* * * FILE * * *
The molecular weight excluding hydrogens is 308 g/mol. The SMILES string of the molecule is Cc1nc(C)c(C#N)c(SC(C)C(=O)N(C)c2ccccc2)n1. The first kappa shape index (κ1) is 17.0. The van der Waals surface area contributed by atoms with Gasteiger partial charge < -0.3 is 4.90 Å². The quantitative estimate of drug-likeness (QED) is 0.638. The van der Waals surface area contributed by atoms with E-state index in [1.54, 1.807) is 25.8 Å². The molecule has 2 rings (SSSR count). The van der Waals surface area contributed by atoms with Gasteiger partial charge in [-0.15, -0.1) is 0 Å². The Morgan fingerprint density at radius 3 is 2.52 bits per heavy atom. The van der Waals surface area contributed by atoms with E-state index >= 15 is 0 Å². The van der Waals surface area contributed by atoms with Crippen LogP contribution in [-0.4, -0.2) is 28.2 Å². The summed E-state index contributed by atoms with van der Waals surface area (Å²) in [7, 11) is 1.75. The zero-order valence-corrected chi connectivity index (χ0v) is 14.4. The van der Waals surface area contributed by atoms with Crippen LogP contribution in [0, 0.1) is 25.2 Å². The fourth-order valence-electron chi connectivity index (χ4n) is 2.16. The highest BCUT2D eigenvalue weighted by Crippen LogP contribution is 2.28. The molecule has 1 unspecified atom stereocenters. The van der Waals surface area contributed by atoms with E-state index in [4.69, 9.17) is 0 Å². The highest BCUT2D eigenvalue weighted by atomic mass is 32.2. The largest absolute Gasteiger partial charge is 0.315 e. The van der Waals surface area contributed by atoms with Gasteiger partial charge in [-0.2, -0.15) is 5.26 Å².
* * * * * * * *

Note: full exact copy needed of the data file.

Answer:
The molecular weight excluding hydrogens is 308 g/mol. The SMILES string of the molecule is Cc1nc(C)c(C#N)c(SC(C)C(=O)N(C)c2ccccc2)n1. The first kappa shape index (κ1) is 17.0. The van der Waals surface area contributed by atoms with Gasteiger partial charge < -0.3 is 4.90 Å². The quantitative estimate of drug-likeness (QED) is 0.638. The van der Waals surface area contributed by atoms with E-state index in [1.54, 1.807) is 25.8 Å². The molecule has 2 rings (SSSR count). The van der Waals surface area contributed by atoms with Gasteiger partial charge in [-0.15, -0.1) is 0 Å². The Morgan fingerprint density at radius 3 is 2.52 bits per heavy atom. The van der Waals surface area contributed by atoms with E-state index >= 15 is 0 Å². The van der Waals surface area contributed by atoms with Crippen LogP contribution in [-0.4, -0.2) is 28.2 Å². The summed E-state index contributed by atoms with van der Waals surface area (Å²) in [7, 11) is 1.75. The zero-order valence-corrected chi connectivity index (χ0v) is 14.4. The van der Waals surface area contributed by atoms with Crippen LogP contribution in [0, 0.1) is 25.2 Å². The fourth-order valence-electron chi connectivity index (χ4n) is 2.16. The highest BCUT2D eigenvalue weighted by Crippen LogP contribution is 2.28. The molecule has 1 unspecified atom stereocenters. The van der Waals surface area contributed by atoms with E-state index in [4.69, 9.17) is 0 Å². The highest BCUT2D eigenvalue weighted by atomic mass is 32.2. The largest absolute Gasteiger partial charge is 0.315 e. The van der Waals surface area contributed by atoms with Gasteiger partial charge in [-0.2, -0.15) is 5.26 Å².